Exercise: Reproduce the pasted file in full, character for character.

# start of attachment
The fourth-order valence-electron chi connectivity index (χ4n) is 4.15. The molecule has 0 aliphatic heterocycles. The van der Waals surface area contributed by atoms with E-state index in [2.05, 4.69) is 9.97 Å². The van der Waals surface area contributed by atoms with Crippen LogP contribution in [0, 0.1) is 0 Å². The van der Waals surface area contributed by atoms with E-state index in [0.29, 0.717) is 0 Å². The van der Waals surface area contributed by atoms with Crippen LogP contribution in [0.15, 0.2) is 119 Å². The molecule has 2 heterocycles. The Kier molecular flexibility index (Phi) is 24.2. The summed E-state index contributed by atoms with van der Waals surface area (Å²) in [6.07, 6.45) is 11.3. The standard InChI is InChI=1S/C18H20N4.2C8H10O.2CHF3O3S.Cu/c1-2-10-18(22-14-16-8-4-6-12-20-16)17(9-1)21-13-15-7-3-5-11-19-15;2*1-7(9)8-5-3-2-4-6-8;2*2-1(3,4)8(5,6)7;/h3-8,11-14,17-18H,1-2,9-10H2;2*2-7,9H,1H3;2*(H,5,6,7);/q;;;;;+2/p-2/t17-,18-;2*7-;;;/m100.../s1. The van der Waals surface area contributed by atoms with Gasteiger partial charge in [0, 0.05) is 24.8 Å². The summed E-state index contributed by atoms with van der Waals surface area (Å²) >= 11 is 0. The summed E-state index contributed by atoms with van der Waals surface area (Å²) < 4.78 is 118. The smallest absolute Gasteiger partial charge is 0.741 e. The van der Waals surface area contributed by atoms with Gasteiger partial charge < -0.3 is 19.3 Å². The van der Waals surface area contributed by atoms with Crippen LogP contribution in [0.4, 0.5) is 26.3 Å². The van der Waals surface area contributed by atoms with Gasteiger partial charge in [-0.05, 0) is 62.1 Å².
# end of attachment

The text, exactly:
The fourth-order valence-electron chi connectivity index (χ4n) is 4.15. The molecule has 0 aliphatic heterocycles. The van der Waals surface area contributed by atoms with E-state index in [2.05, 4.69) is 9.97 Å². The van der Waals surface area contributed by atoms with Crippen LogP contribution in [0, 0.1) is 0 Å². The van der Waals surface area contributed by atoms with E-state index in [0.29, 0.717) is 0 Å². The van der Waals surface area contributed by atoms with Crippen LogP contribution in [0.15, 0.2) is 119 Å². The molecule has 2 heterocycles. The Kier molecular flexibility index (Phi) is 24.2. The summed E-state index contributed by atoms with van der Waals surface area (Å²) in [6.07, 6.45) is 11.3. The standard InChI is InChI=1S/C18H20N4.2C8H10O.2CHF3O3S.Cu/c1-2-10-18(22-14-16-8-4-6-12-20-16)17(9-1)21-13-15-7-3-5-11-19-15;2*1-7(9)8-5-3-2-4-6-8;2*2-1(3,4)8(5,6)7;/h3-8,11-14,17-18H,1-2,9-10H2;2*2-7,9H,1H3;2*(H,5,6,7);/q;;;;;+2/p-2/t17-,18-;2*7-;;;/m100.../s1. The van der Waals surface area contributed by atoms with Gasteiger partial charge in [0, 0.05) is 24.8 Å². The summed E-state index contributed by atoms with van der Waals surface area (Å²) >= 11 is 0. The summed E-state index contributed by atoms with van der Waals surface area (Å²) < 4.78 is 118. The smallest absolute Gasteiger partial charge is 0.741 e. The van der Waals surface area contributed by atoms with Gasteiger partial charge < -0.3 is 19.3 Å². The van der Waals surface area contributed by atoms with Crippen LogP contribution in [0.4, 0.5) is 26.3 Å². The van der Waals surface area contributed by atoms with Gasteiger partial charge in [-0.05, 0) is 62.1 Å².